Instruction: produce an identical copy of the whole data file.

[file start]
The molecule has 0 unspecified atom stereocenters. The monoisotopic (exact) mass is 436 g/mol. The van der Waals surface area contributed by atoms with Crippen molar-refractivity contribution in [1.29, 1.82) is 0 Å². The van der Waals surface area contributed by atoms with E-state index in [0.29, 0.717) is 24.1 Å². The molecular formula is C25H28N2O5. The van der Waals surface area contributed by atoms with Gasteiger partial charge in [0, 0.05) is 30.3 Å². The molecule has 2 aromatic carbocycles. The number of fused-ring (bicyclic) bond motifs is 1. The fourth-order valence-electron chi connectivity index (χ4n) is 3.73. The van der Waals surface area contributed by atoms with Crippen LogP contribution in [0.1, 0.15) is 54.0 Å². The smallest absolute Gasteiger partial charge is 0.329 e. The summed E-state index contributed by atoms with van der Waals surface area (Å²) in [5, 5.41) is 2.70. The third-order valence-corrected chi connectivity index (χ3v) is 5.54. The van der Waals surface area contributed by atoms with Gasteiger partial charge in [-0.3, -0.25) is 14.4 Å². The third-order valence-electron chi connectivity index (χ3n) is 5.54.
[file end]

The molecule has 0 unspecified atom stereocenters. The monoisotopic (exact) mass is 436 g/mol. The van der Waals surface area contributed by atoms with Crippen molar-refractivity contribution in [1.29, 1.82) is 0 Å². The van der Waals surface area contributed by atoms with E-state index in [0.29, 0.717) is 24.1 Å². The molecular formula is C25H28N2O5. The van der Waals surface area contributed by atoms with Gasteiger partial charge in [0, 0.05) is 30.3 Å². The molecule has 2 aromatic carbocycles. The number of fused-ring (bicyclic) bond motifs is 1. The fourth-order valence-electron chi connectivity index (χ4n) is 3.73. The van der Waals surface area contributed by atoms with Crippen LogP contribution in [0.1, 0.15) is 54.0 Å². The smallest absolute Gasteiger partial charge is 0.329 e. The summed E-state index contributed by atoms with van der Waals surface area (Å²) in [5, 5.41) is 2.70. The third-order valence-corrected chi connectivity index (χ3v) is 5.54. The van der Waals surface area contributed by atoms with Gasteiger partial charge in [-0.3, -0.25) is 14.4 Å². The third-order valence-electron chi connectivity index (χ3n) is 5.54.